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The Empirics of Foreign Exchange Intervention in Emerging Market Countries The Cases of Mexico and Turkey

Authors
Disciplines
  • Economics

Abstract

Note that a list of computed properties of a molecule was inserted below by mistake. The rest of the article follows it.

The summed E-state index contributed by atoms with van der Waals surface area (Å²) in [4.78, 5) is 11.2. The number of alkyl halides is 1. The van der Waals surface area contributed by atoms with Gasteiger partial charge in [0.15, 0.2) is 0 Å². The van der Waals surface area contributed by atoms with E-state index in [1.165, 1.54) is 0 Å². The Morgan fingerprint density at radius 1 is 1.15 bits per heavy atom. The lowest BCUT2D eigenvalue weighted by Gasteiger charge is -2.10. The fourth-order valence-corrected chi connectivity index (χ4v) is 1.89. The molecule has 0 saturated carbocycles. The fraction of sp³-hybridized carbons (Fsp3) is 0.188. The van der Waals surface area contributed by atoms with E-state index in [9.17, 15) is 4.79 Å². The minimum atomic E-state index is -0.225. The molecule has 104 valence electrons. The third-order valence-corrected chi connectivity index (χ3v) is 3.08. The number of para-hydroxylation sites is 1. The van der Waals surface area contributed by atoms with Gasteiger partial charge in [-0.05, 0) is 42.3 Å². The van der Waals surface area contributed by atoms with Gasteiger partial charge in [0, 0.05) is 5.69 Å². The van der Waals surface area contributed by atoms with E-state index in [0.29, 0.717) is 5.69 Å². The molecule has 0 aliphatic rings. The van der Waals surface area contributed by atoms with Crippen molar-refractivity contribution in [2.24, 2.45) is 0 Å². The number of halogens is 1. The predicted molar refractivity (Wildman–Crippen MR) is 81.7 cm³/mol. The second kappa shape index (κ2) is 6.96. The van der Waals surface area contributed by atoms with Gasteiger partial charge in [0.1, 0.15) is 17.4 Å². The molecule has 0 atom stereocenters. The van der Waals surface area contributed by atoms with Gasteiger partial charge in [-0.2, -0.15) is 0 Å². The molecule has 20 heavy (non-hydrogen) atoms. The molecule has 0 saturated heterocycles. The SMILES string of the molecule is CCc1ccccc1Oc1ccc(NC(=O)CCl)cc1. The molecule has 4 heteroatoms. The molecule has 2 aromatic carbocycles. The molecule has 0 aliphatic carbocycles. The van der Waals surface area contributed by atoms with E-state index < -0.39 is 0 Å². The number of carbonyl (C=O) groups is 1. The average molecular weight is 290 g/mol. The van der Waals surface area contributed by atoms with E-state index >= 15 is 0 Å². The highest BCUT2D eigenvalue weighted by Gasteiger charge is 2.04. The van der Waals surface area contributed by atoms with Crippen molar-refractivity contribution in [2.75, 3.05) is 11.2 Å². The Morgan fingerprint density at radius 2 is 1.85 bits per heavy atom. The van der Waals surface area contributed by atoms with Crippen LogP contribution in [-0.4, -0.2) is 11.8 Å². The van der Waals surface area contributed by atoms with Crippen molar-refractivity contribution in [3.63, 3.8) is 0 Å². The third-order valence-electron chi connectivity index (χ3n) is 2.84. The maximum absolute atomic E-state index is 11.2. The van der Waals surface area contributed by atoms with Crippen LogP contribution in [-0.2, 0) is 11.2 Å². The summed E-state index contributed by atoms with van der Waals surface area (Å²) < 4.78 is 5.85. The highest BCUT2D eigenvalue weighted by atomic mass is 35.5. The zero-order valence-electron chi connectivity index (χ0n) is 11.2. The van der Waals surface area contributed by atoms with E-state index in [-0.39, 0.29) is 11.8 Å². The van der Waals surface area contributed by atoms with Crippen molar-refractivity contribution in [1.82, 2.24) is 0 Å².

The Empirics of Foreign Exchange Intervention in Emerging Market Countries: nullnullThe Cases of Mexico and Turkeynullnull -- Roberto F. Guimarães and Cem Karacadag -- July 1, 2004 -- IMF Working Paper No. 04/123 WP/04/123 The Empirics of Foreign Exchange Intervention in Emerging Market Countries: The Cases of Mexico and Turkey Roberto F. Guimarães and Cem Karacadag © 2004 International Monetary Fund WP/04/123 IMF Working Paper Monetary and Financial Systems Department The Empirics of Foreign Exchange Intervention in Emerging Market Countries: The Cases of Mexico and Turkey Prepared by Roberto F. Guimarães and Cem Karacadag1 Authorized for distribution by Shogo Ishii July 2004 Abstract This Working Paper should not be reported as representing the views of the IMF. The views expressed in this Working Paper are those of the author(s) and do not necessarily represent those of the IMF or IMF policy. Working Papers describe research in progress by the author(s) and are published to elicit comments and to further debate. This paper analyzes the effects of intervention on the level and volatility of the exchange rate in Mexico and Turkey, two emerging countries that have floating exchange rate regimes. The paper finds mixed evidence on the effectiveness of intervention. In Mexico, foreign exchange sales have a small impact on the exchange rate level and raise short-term volatility, while in Turkey, intervention does not appear to affect the exchange rate level but reduces its shortterm volatility. In both cases, the findings are consistent with officially stated policy objectives, which aim to minimize the effect of intervention on the exchange rate, but cast doubt on claims that intervention is a useful tool for smoothing volatility. Although these findings cannot be generalized to other emerging markets, intervention’s apparently limited effectiveness highlights the need for central banks to use their scarc

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